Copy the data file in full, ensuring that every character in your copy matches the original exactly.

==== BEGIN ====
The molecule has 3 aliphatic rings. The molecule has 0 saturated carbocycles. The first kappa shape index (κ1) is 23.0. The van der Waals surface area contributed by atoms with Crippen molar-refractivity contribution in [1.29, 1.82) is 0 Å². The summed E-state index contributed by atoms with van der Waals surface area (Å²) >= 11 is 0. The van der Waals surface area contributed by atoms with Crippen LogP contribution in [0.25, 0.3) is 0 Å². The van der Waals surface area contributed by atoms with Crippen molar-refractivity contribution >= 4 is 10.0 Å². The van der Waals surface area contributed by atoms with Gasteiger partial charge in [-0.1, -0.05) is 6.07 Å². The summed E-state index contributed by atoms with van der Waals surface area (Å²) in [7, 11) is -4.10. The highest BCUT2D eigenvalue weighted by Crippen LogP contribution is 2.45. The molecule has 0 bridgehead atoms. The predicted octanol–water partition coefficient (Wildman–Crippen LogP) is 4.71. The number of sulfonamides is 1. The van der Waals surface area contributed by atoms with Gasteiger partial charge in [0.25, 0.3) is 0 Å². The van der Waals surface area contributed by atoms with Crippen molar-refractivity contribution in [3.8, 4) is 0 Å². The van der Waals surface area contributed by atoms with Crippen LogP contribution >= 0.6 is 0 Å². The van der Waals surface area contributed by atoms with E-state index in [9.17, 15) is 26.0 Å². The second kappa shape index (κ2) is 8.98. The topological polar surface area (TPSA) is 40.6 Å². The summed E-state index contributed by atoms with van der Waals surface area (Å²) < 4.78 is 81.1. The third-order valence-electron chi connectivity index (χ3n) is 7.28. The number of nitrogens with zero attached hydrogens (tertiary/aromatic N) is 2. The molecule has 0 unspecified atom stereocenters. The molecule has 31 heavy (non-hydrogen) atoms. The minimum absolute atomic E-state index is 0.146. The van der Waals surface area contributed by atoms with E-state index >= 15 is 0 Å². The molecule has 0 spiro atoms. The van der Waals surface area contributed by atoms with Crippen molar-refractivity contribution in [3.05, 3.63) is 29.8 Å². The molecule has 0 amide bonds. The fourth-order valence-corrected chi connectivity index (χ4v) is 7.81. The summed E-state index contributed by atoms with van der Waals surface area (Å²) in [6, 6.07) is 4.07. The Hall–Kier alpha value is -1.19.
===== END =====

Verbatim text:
The molecule has 3 aliphatic rings. The molecule has 0 saturated carbocycles. The first kappa shape index (κ1) is 23.0. The van der Waals surface area contributed by atoms with Crippen molar-refractivity contribution in [1.29, 1.82) is 0 Å². The summed E-state index contributed by atoms with van der Waals surface area (Å²) >= 11 is 0. The van der Waals surface area contributed by atoms with Crippen LogP contribution in [0.25, 0.3) is 0 Å². The van der Waals surface area contributed by atoms with Crippen molar-refractivity contribution >= 4 is 10.0 Å². The van der Waals surface area contributed by atoms with Gasteiger partial charge in [-0.1, -0.05) is 6.07 Å². The summed E-state index contributed by atoms with van der Waals surface area (Å²) in [7, 11) is -4.10. The highest BCUT2D eigenvalue weighted by Crippen LogP contribution is 2.45. The molecule has 0 bridgehead atoms. The predicted octanol–water partition coefficient (Wildman–Crippen LogP) is 4.71. The number of sulfonamides is 1. The van der Waals surface area contributed by atoms with Gasteiger partial charge in [0.25, 0.3) is 0 Å². The van der Waals surface area contributed by atoms with Crippen molar-refractivity contribution in [3.8, 4) is 0 Å². The van der Waals surface area contributed by atoms with Crippen LogP contribution >= 0.6 is 0 Å². The van der Waals surface area contributed by atoms with E-state index in [9.17, 15) is 26.0 Å². The second kappa shape index (κ2) is 8.98. The topological polar surface area (TPSA) is 40.6 Å². The summed E-state index contributed by atoms with van der Waals surface area (Å²) < 4.78 is 81.1. The third-order valence-electron chi connectivity index (χ3n) is 7.28. The number of nitrogens with zero attached hydrogens (tertiary/aromatic N) is 2. The molecule has 0 unspecified atom stereocenters. The molecule has 31 heavy (non-hydrogen) atoms. The minimum absolute atomic E-state index is 0.146. The van der Waals surface area contributed by atoms with E-state index >= 15 is 0 Å². The molecule has 0 spiro atoms. The van der Waals surface area contributed by atoms with Crippen molar-refractivity contribution in [3.05, 3.63) is 29.8 Å². The molecule has 0 amide bonds. The fourth-order valence-corrected chi connectivity index (χ4v) is 7.81. The summed E-state index contributed by atoms with van der Waals surface area (Å²) in [6, 6.07) is 4.07. The Hall–Kier alpha value is -1.19.